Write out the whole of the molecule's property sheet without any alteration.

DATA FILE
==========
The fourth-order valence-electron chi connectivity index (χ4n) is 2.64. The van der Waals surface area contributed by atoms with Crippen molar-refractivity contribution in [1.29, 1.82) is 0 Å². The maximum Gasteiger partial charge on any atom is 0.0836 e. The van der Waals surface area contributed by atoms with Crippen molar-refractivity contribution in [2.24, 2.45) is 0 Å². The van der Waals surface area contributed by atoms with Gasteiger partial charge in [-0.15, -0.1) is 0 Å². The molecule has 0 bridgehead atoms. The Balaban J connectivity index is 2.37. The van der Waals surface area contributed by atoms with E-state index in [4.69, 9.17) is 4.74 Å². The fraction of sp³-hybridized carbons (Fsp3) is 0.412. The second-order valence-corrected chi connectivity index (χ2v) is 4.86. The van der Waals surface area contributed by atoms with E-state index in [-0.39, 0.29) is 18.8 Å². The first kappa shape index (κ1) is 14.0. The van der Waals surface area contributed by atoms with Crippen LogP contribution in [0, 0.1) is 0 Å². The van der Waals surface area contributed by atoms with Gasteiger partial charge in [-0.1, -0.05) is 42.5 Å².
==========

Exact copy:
The fourth-order valence-electron chi connectivity index (χ4n) is 2.64. The van der Waals surface area contributed by atoms with Crippen molar-refractivity contribution in [1.29, 1.82) is 0 Å². The maximum Gasteiger partial charge on any atom is 0.0836 e. The van der Waals surface area contributed by atoms with Crippen molar-refractivity contribution in [2.24, 2.45) is 0 Å². The van der Waals surface area contributed by atoms with Gasteiger partial charge in [-0.15, -0.1) is 0 Å². The molecule has 0 bridgehead atoms. The Balaban J connectivity index is 2.37. The van der Waals surface area contributed by atoms with E-state index in [4.69, 9.17) is 4.74 Å². The fraction of sp³-hybridized carbons (Fsp3) is 0.412. The second-order valence-corrected chi connectivity index (χ2v) is 4.86. The van der Waals surface area contributed by atoms with E-state index in [-0.39, 0.29) is 18.8 Å². The first kappa shape index (κ1) is 14.0. The van der Waals surface area contributed by atoms with Crippen LogP contribution in [0, 0.1) is 0 Å². The van der Waals surface area contributed by atoms with Gasteiger partial charge in [-0.1, -0.05) is 42.5 Å².